The pandemic has had little impact on the main reason residents renew their leases. Or, to paraphrase the lyrics in “Once in a Lifetime,” the popular rock ballad most recently covered by David Byrne and Talking Heads, it’s the same as it ever was.
As it has for eight of the last nine years, sense of community leads the latest list of the top five renewal value factors tracked by SatisFacts.
The other four main factors have varied widely since SatisFacts started taking the pulse of renters on a yearly basis with Ball State University in 2013. But currently, they are, in descending order, apartment appearance and condition, social media, community events and neighbors.
Notice that none of the five have anything to do with dollars and cents. Indeed, as far back as the annual survey’s first year, sense of community has led the list. If a resident wants to talk about even a small rent hike, the report said its likely more about an experience-related issues than it is about money.
For comparison, apartment appearance and condition was number three in 2020, social media was fourth, and neighbors were fifth. Community events was sixth last year.
For this year’s study, 2021 Top Drivers for Value: Residents, Communities and Value the public research university’s analysts combed over 1.6 million resident surveys to determine the main factors people considered when deciding to renew their leases.
Back in 2013, after sense of community, the reasons residents were “very likely” to re-up were quality of maintenance, apartment appearance and condition, office staff dependability and community appearance and condition.
“Would recommend” made top five appearances in 2019 and 2020, but not in 2021. It was the seventh-highest value in 2018.
HEADS AND TAILS ABOVE THE REST
“BSU concluded that there was one topic heads and tails above the rest with the strongest correlation to those who said they were ‘very likely’ to renew,” the report noted. “That one topic was the perception of value.”
That finding prompted SatisFacts to try to determine which values were strongest. Interestingly, quality of maintenance and staff responsiveness, values which ranked highly in 2013, no longer make the list.
That’s not because residents don’t value those things, the company said. Rather, it’s because renters now take them as givens, and they don’t think they should have to pay more for them.
“Residents in 2021 now determine value based on how living at the community makes them feel and makes them look to the outside world,” according to the report. “Residents want and need to feel connected to what’s going on where they live. Having multiple avenues for residents to connect with you, having ready answers and speedy resolutions for their concerns go a long way.”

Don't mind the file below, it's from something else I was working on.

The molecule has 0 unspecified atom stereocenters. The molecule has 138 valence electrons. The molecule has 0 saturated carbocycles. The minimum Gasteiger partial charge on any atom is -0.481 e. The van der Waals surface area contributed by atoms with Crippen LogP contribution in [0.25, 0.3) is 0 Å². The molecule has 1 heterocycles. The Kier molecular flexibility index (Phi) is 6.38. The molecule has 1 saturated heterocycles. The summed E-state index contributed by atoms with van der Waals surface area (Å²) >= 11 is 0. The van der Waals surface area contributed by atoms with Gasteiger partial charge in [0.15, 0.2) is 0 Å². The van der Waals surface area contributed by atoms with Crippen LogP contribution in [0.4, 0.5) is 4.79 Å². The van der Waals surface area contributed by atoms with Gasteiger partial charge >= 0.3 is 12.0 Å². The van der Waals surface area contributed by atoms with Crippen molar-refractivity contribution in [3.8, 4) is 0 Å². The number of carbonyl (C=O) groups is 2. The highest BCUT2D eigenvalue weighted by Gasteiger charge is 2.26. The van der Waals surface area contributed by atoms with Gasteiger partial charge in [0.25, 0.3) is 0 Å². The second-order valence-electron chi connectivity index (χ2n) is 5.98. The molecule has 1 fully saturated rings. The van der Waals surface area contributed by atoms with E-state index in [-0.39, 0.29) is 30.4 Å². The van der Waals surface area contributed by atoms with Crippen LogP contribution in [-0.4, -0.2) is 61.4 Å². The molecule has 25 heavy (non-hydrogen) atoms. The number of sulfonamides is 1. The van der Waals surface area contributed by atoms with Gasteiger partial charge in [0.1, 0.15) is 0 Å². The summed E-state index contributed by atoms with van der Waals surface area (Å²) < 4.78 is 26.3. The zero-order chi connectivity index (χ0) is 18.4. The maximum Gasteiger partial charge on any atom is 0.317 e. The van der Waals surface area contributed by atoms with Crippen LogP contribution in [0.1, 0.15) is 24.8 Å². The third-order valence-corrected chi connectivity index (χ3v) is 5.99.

SatisFacts’ advice to owner/managers on this subject: “Treat residents like members of an exclusive club. It’s rarely just the product or service that keeps a customer around.”
Next to the sense of community, apartment appearance and condition came in second in this year’s survey. “Ensuring that there is an overall level of comfort and that apartment features are in working order is paramount to longevity for your residents,” the report concluded.
The advice here is to make sure repairs are timely and of high quality. “Avoid repeat visits and extended delays whenever possible,” the report said. “Should extended delays be unavoidable, keeping residents in the loop with consistent updates and check-ins can assure them the team has not forgotten about them.”
SOCIAL MEDIA IS INCREASINGLY IMPORTANT
Social media did not even appear in the top five list until 2016, but now it is a key to residents’ perceptions about where they live. Consequently, landlords would do well to use social media to their advantage by highlighting residents.
“Brag about your residents. Make social media all about them. Highlight the resident experience so prospects can see what life is like at the community,” SatisFacts recommended.
Social media also can play into an important factor that has been mainly shut down for the past year by the pandemic—community events.
“Teams who find creative ways to safely bring residents together will be highly rewarded this year,” SatisFacts noted. “One of the best sources to find great ideas for resident events is social media. Follow other apartment communities and management teams to learn what others are doing.”
Residents still pay a lot of attention to their neighbors, said the company, which measures residents on all manner of pertinent topics.
“Settling neighbor-related issues and reinforcing policies such as quiet hours, picking up after pets, and even what is appropriate for balconies/patios shows the entire community that the team is in place to make sure all residents experience the same level of comfort inside and outside of their homes.”
IS IT MONEY OR VALUE?
SatisFacts also had some insight for owner/managers when the inevitable issue of price comes up.
“When a resident says the renewal offer is ‘too expensive,’ it could be financially motivated, as by a lost job, hours at work cut, or roommate moving out,” it pointed out. “On the other hand, sometimes what a resident means when they say ‘too expensive’ is simply a question of value.”
On the general topic of money, SatisFacts is blunt: “As we all can relate, there are businesses and services that we would willingly pay more for because of the perceived value. Whether it’s a grocery store that has stellar service, or a hairdresser that you would follow to the ends of the earth, we do so because of what we get for our money.”
“Residents are the same way. If you’ve ever had to meet with a resident to discuss a $10 rent increase, that’s a clear sign that the real issue is experience-related and less about the dollar amount,” according to SatisFacts.
The key takeaway: “It boils down to this. The perception of value in 2021 is driven by the resident’s experience at the community.”